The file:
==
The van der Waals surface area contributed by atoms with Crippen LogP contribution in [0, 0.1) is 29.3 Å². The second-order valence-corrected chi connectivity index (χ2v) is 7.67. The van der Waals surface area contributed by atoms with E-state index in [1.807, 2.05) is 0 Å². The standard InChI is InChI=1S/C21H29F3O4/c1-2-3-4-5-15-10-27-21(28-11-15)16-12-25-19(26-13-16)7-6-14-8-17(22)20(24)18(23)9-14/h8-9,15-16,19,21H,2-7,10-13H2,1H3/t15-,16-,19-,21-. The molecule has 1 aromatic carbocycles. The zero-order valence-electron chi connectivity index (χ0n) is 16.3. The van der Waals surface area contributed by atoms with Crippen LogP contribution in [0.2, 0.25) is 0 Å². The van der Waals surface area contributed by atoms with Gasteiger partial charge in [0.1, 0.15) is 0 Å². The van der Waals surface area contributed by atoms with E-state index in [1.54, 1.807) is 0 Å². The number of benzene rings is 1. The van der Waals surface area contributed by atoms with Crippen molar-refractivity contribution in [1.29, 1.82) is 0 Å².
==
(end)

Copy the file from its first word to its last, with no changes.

The van der Waals surface area contributed by atoms with Crippen LogP contribution in [0, 0.1) is 29.3 Å². The second-order valence-corrected chi connectivity index (χ2v) is 7.67. The van der Waals surface area contributed by atoms with E-state index in [1.807, 2.05) is 0 Å². The standard InChI is InChI=1S/C21H29F3O4/c1-2-3-4-5-15-10-27-21(28-11-15)16-12-25-19(26-13-16)7-6-14-8-17(22)20(24)18(23)9-14/h8-9,15-16,19,21H,2-7,10-13H2,1H3/t15-,16-,19-,21-. The molecule has 1 aromatic carbocycles. The zero-order valence-electron chi connectivity index (χ0n) is 16.3. The van der Waals surface area contributed by atoms with Crippen LogP contribution in [0.2, 0.25) is 0 Å². The van der Waals surface area contributed by atoms with Gasteiger partial charge in [0.1, 0.15) is 0 Å². The van der Waals surface area contributed by atoms with E-state index in [1.54, 1.807) is 0 Å². The number of benzene rings is 1. The van der Waals surface area contributed by atoms with Crippen molar-refractivity contribution in [1.29, 1.82) is 0 Å².